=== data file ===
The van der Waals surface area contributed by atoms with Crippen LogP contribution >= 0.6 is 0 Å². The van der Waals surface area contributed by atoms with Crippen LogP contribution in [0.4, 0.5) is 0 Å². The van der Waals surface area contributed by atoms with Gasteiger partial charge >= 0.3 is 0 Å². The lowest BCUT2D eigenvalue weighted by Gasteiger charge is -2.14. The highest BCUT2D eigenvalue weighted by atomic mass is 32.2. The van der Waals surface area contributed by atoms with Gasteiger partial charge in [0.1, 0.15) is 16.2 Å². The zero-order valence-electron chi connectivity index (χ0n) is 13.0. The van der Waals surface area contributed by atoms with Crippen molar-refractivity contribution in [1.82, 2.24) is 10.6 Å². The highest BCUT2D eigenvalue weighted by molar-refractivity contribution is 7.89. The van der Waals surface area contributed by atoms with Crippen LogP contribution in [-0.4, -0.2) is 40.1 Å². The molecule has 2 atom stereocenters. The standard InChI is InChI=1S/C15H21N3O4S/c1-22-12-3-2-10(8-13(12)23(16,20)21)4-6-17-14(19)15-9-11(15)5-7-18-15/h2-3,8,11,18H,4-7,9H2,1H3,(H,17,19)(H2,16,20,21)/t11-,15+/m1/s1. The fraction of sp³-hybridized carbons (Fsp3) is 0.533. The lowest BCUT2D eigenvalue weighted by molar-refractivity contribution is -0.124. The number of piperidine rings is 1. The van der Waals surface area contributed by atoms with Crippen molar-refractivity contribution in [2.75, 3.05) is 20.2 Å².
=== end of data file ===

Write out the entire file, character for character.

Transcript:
The van der Waals surface area contributed by atoms with Crippen LogP contribution >= 0.6 is 0 Å². The van der Waals surface area contributed by atoms with Crippen LogP contribution in [0.4, 0.5) is 0 Å². The van der Waals surface area contributed by atoms with Gasteiger partial charge >= 0.3 is 0 Å². The lowest BCUT2D eigenvalue weighted by Gasteiger charge is -2.14. The highest BCUT2D eigenvalue weighted by atomic mass is 32.2. The van der Waals surface area contributed by atoms with Gasteiger partial charge in [0.1, 0.15) is 16.2 Å². The zero-order valence-electron chi connectivity index (χ0n) is 13.0. The van der Waals surface area contributed by atoms with Crippen molar-refractivity contribution in [1.82, 2.24) is 10.6 Å². The highest BCUT2D eigenvalue weighted by molar-refractivity contribution is 7.89. The van der Waals surface area contributed by atoms with Crippen LogP contribution in [-0.4, -0.2) is 40.1 Å². The molecule has 2 atom stereocenters. The standard InChI is InChI=1S/C15H21N3O4S/c1-22-12-3-2-10(8-13(12)23(16,20)21)4-6-17-14(19)15-9-11(15)5-7-18-15/h2-3,8,11,18H,4-7,9H2,1H3,(H,17,19)(H2,16,20,21)/t11-,15+/m1/s1. The fraction of sp³-hybridized carbons (Fsp3) is 0.533. The lowest BCUT2D eigenvalue weighted by molar-refractivity contribution is -0.124. The number of piperidine rings is 1. The van der Waals surface area contributed by atoms with Crippen molar-refractivity contribution in [2.75, 3.05) is 20.2 Å².